Iraq and the US model for conquered territories

Yet another US Global fiasco of arrogance and failure with millions dead.

The legacy will live for a long time, not just in Iraq, but in the minds of those who know. One wonders what the gain was all about.

Reuters / Zohra Bensemra

By Nadezhda Kevorkova
10 May 2014

The road to Baghdad Airport is the best illustration of what the United States build as they conquer one country after another.

Going to an airport seems to be such a mundane thing. It looks about the same all over the world. Except in Baghdad you have to leave home five hours before the flight – and not because the airport is so far from the city.

You cannot take a taxi to the airport. Halfway through, the taxi driver will slow down and pull off the highway and into a fenced area. Here, you have to take your luggage, let the taxi go and slowly walk on the gravel for about 80 yards. This whole time, there will be a dozen well-trained eyes closely watching you.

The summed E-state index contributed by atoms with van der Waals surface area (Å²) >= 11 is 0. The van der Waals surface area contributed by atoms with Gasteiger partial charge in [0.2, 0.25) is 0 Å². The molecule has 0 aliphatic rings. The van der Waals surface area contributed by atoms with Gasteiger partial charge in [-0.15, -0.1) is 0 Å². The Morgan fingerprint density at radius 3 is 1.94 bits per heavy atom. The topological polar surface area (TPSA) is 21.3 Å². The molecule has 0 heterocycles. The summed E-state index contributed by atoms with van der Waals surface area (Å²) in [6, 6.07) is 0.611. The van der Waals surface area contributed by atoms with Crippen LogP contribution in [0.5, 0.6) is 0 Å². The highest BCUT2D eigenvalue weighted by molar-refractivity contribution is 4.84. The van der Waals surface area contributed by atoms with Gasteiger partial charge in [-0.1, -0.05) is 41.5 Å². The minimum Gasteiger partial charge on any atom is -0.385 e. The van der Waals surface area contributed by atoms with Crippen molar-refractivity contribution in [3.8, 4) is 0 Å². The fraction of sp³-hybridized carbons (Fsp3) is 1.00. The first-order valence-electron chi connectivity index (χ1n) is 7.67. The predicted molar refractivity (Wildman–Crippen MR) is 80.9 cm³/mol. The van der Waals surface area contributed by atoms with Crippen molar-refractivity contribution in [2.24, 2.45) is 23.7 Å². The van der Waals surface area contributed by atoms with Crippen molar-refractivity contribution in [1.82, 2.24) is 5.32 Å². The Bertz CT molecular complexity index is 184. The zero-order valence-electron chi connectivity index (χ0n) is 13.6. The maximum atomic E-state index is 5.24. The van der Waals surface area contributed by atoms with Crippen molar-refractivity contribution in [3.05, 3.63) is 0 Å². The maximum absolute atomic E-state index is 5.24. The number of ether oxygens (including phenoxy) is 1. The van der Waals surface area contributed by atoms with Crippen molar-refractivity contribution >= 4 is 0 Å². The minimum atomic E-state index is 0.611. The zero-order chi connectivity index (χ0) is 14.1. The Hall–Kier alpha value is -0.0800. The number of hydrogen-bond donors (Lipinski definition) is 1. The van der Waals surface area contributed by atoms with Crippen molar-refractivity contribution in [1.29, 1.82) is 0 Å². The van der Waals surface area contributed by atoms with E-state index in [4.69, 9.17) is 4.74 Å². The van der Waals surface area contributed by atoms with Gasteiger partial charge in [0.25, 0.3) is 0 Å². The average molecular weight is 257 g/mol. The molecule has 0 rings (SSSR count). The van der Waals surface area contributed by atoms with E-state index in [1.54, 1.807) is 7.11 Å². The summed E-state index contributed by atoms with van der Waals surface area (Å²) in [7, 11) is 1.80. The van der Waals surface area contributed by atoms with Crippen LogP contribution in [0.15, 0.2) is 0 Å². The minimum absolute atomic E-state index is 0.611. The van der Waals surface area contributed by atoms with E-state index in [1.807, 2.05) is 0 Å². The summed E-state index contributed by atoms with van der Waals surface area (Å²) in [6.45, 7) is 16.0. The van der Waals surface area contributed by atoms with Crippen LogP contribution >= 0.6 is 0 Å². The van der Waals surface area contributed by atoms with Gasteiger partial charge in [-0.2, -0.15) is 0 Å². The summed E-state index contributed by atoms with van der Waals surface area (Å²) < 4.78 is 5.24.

Next, you have a choice: sit in an extremely hot bus for a few hours waiting for it to fill up or take a car. There are black cars and white cars, clean cars and cars that are not so clean. A black car will take you to the airport for $70. A white one costs $40. (Both amounts are unthinkable for locals.) Drivers wear black pants, white shirts and black ties. (Usually, no Iraqi dresses that way.) They all speak English. Personnel at the cash register even know how to write in English (whereas an ordinary well-educated Iraqi would have a hard time even trying to write a telephone number in what the rest of the world knows as Arabic numerals). There are no under-the-counter dealings, no gypsy cabs – only tabs and receipts. There is no traditional haggling, which usually drives Westerners crazy – but this is part of the Muslim ethic because by lowering the price the salesman earns special bonuses with the Almighty.

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